Struggling with learning plugin writing

I’m trying to learn c++ and get to a point where I can write a few UGens - there are one or two things I’d like to implement myself, either as learning exercises or something particularly niche that isn’t in the class library. This is a big step up for me as I’ve previously only really worked with SC and played around with a few other languages on a very, very basic level. I’ve worked through the c++ official tutorial and was able to make a very standard WhiteNoise copy with help from the NOTAM Tutorial.

What I am struggling with is doing anything more advanced, eg. I set myself a goal of writing a feed-forward comb filter to learn how to deal with buffers, this has proved to be absolutely beyond me. I’ve checked out a few different plugins, most are much older than the NOTAM tutorial and the cookiecutter repo, and don’t seem to use the same style as suggested/generated there. I’ve also read through the Writing Unit Generators help file but after all this, I’m still unable to get my basic feed-forward filter working. I would be super grateful if anybody could a) point me in the right direction for helpful resources and b) offer a few pointers as to what I’m doing wrong here (it may well be many, many things…)


// PluginFFComb.hpp
// Jordan White (

#pragma once

#include "SC_PlugIn.hpp"

namespace FFComb {

class FFComb : public SCUnit {
    // Destructor
    ~FFComb() {RTFree(buf); };

    // Calc function
    void next(FFComb *unit, int nSamples);

    // Member variables
    float m_maxDelayTime; // in samples
    int bufsize;
    int mask;
    float* buf;
    int writephase;

} // namespace FFComb

// PluginFFComb.cpp
// Jordan White (

#include "SC_PlugIn.hpp"
#include "FFComb.hpp"

static InterfaceTable* ft;

// to do:
// 0. get args 
// 1. declare and initialise buffer
// 2. write sig to buffer
// 3. read sig from buffer w delay
// 4. cubic interpolation??
// 5. mix signal and delaySig to output

namespace FFComb {

FFComb::FFComb() {
    m_maxDelayTime = in(1);
    bufsize = NEXTPOWEROFTWO((float*)SAMPLERATE * m_maxDelayTime);
    mask = bufsize - 1;

    // from writing ugens helpful, probably wrongly used
    Unit* unit = (Unit*) this;
    // allocate buffer
    buf = (float*)RTAlloc(unit->mWorld, bufsize);
    // initialise buffer
    memset(unit->buf, 0, unit->bufsize * sizeof(float));
    unit->writephase = 0;
    mCalcFunc = make_calc_function<FFComb, &FFComb::next>();

void FFComb::next(FFComb *unit, int nSamples) {
    // input
    float* input = in(0);

    // delayTime
    float delayTime = in(2);

    // Control rate parameter: gain.
    float gain = in(3);

    // Output buffer
    float* outbuf = out(0);

    // cap delay at m_maxDelayTime
    if (delayTime > m_maxDelayTime) {
        delayTime = m_maxDelayTime;

    // not sure what this actually means but it's probably important: Compute the delay in samples and the integer and fractional parts of this delay.
    float delay_samples = (float)SAMPLERATE * m_maxDelayTime;
    int offset = delay_samples;
    float frac = delay_samples - offset;

    // the actual function
    for (int i = 0; i < nSamples; ++i) {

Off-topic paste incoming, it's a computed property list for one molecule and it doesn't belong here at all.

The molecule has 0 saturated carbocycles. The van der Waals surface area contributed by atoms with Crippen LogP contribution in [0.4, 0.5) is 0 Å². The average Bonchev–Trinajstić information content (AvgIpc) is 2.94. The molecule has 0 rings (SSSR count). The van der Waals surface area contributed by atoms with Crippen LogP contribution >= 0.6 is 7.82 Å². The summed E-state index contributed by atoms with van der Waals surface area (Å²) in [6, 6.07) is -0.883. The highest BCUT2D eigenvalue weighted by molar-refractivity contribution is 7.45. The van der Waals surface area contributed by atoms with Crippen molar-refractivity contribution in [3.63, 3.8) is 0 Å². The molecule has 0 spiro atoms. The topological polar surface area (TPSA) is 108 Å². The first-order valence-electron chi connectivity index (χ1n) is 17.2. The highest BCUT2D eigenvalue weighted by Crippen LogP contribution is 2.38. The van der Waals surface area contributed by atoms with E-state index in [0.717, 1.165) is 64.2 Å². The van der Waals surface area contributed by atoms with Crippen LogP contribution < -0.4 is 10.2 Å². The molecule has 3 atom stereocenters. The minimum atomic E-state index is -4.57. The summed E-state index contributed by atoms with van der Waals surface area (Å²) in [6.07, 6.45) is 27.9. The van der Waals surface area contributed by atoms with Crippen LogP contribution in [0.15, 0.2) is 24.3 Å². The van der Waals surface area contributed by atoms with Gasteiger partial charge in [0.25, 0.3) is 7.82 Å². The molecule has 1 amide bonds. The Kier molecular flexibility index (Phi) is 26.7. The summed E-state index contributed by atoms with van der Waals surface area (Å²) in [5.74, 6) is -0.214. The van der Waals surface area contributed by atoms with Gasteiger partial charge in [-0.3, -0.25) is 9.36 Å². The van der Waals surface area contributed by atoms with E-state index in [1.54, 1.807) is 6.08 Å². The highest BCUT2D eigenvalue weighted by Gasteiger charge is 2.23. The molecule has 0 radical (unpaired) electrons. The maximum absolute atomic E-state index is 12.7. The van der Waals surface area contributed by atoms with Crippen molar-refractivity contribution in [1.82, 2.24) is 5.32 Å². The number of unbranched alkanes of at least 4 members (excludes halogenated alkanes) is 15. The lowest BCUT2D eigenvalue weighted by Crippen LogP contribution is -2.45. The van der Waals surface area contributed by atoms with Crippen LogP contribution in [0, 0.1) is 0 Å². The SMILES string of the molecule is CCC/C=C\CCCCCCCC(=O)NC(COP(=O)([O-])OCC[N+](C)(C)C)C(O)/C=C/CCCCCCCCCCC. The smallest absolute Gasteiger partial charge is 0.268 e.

// four phases for cubic interpolation
    int phase1 = writephase - offset;
    int phase2 = phase1 - 1;
    int phase3 = phase1 - 2;
    int phase0 = phase1 + 1;
    float d0 = buf[phase0 & mask];
    float d1 = buf[phase1 & mask];
    float d2 = buf[phase2 & mask];
    float d3 = buf[phase3 & mask];
    float delayed = cubicinterp(frac, d0, d1, d2, d3);
    delayed = delayed * gain;
    out[i] = zapgremlins(in[i] + delayed);
    writephase = writephase + 1 & mask;
    unit->writephase = writephase;

} // namespace FFComb

PluginLoad(FFCombUGens) {
    // Plugin magic
    ft = inTable;
    registerUnit<FFComb::FFComb>(ft, "FFComb", false);
1 Like

If you are trying to learn C++ I cannot recommend Clion enough.

Its an IDE, but comes with all the tooling built in… sorting this out yourself is a pain and absolutely necessary, particularly for a beginner because C++ is such a silly language with many ways to ‘shoot yourself in the foot’ and the tools with all warnings enabled with highlighting just make this so much easier.

In my opinion, you need a bolts-and-kitchen-sink-included IDE to learn c++ , particularly if its your first language.

Clion has a price tag, but is free under many conditions Buy CLion: Pricing and Licensing, Discounts - JetBrains Toolbox Subscription, work on open source projects is one of them, so is being a student.

1 Like

Maybe I’m missing it, but are you writing anything into buf? Also, I don’t know that you need to NEXTPOWEROFTWO your buffer size - I think you can just allocate the size that you need.

Also, you can skip bit math tricks like & mask unless you’re using them because it helps the code read more clearly to you (it definitely doesn’t for me…). For example, if you’re trying to wrap an index to the length of your buffer, you can use std::remainderf or std::remainder.

@jordan thanks, i’ll check it out - i’ve been using nvim set up for c++ which was great so far (syntax highlighting and helpful error messages), but for some reason it really doesn’t get along with the cookiecutter plugin and even code from plugins which definitely work show errors that don’t really make sense. so maybe this will be more helpful!

@scztt i took a fair bit of that code from here because it was the simplest delay type plugin I could find. thanks for your feedback, i’ll see if i can get it working.

Oh well if you’ve already got nvim setup with clangd, clang-tidy and whatnot then I wouldn’t bothered. If you’re not getting proper lsp support then there is some odd flag you can pass to cmake to generate a JSON file that will fix that.